Veteran Upul Tharanga making a comeback to the side looked solid scoring 45 off 34 balls as Sri Lanka overcame Cricket South Africa XI by six wickets here in Benoni on Thursday. But the comprehensive win, Tharanga knows should not give his side a false sense of security as the Proteas on Sunday in the opening ODI at the Wanderers will be a different kettle of fish.
Reporting from Benoni, South Africa
“This is the last series before the World Cup and I know that a decent series here will earn me a spot for World Cup. I have the confidence. I have done well in South Africa over the years. But this is a new series and you are back to square one. Playing the Proteas at home is not easy,” Tharanga told ThePapare exclusively.
“The Proteas’ attack will be much more challenging than this. Today’s attack wasn’t international standard except for one or two. The ODI series will be totally different.”
Along with Tharanga, there are several other openers fighting for World Cup slots. While vice-captain Niroshan Dickwella picks himself, Tharanga, Danushka Gunathilaka and Avishka Fernando will face competition.
“There are about four or five players competing for the openers slot for the World Cup. Luck plays a role. You have to score runs when it matters. This series is important. Actually you will fail if you think what’s going to happen for me in the next tournament. No point of thinking of the World Cup. What is important is the next game. You have to live in the present moment.”
“I have been playing for 14 years now. I don’t think there’s any player who has been dropped as much as me. I would have been dropped more than ten times. Every time I made a comeback, I scored runs heavily either in domestic cricket or in overseas competitions. The important thing for me is to go out and score runs.”
The last time Sri Lanka toured South Africa two years ago, Tharanga was one player to return home with his head held high having posted a hundred in Cape Town.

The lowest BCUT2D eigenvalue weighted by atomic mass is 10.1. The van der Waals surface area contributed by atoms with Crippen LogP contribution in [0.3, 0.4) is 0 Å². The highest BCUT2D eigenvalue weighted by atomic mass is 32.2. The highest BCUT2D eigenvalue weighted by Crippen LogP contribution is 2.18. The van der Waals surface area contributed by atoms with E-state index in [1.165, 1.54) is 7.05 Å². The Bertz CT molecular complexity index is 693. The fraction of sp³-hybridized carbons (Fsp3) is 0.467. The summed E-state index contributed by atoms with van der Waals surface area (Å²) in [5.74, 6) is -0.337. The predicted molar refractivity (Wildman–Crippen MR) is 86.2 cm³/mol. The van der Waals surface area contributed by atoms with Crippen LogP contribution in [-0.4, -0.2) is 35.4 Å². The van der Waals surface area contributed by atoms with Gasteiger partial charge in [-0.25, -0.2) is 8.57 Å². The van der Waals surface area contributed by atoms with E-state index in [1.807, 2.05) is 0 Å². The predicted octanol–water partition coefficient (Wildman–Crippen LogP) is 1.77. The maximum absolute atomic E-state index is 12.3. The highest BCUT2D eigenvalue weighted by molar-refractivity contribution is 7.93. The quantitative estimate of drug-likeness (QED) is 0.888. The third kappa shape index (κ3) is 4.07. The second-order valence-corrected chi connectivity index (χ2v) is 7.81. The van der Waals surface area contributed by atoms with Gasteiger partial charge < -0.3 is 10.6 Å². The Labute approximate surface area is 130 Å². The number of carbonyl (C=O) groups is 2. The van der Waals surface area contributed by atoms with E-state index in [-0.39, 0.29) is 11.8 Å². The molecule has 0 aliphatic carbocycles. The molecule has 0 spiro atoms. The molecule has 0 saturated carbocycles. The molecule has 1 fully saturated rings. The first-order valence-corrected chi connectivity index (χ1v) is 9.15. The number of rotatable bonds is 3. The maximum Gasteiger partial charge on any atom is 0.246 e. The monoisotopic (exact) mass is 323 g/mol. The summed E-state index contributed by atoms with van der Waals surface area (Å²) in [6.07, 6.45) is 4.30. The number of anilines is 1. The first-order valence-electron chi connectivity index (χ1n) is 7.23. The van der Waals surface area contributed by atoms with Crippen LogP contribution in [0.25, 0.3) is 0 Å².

“The South African fast bowlers are very aggressive. The wickets here have lot of pace and bounce and they make their height to good advantage. If we play to survive, then we are going to get out at some point. How I succeeded last time was by being positive. I had a few chats with players who had done well here. So you got to be positive and trust your instincts. That helped me to score runs,” he recalled.
With 15 hundreds and 37 fifties to his credit in ODI cricket, the 232 games veteran should have been an automatic choice but his form in recent times in international cricket waned. It didn’t help that as captain he decided to bat in the middle order rather than his usual position.
“When I was skipper, both Angelo Mathews and DInesh Chandimal were out of the side and we were getting some young players like Niroshan Dickwella and Danushka Gunathilaka in. They were comfortable opening. Since I had done the role for the team in the middle order, the selectors asked me whether I would be happy to play in the middle order rather than sending a young player to the middle order. It made sense and I took up that challenge thinking of the team.”
While such decisions can be beneficiary to the team, it can come back to haunt you. “Well it can affect you personally. If the new openers fire and when you go to the middle order and don’t score runs and when some of the seniors who were out of the team return, then you lose your sport. It has happened to me. But I have no regrets as we had to make those sensible decisions. I didn’t become selfish and think of my position.”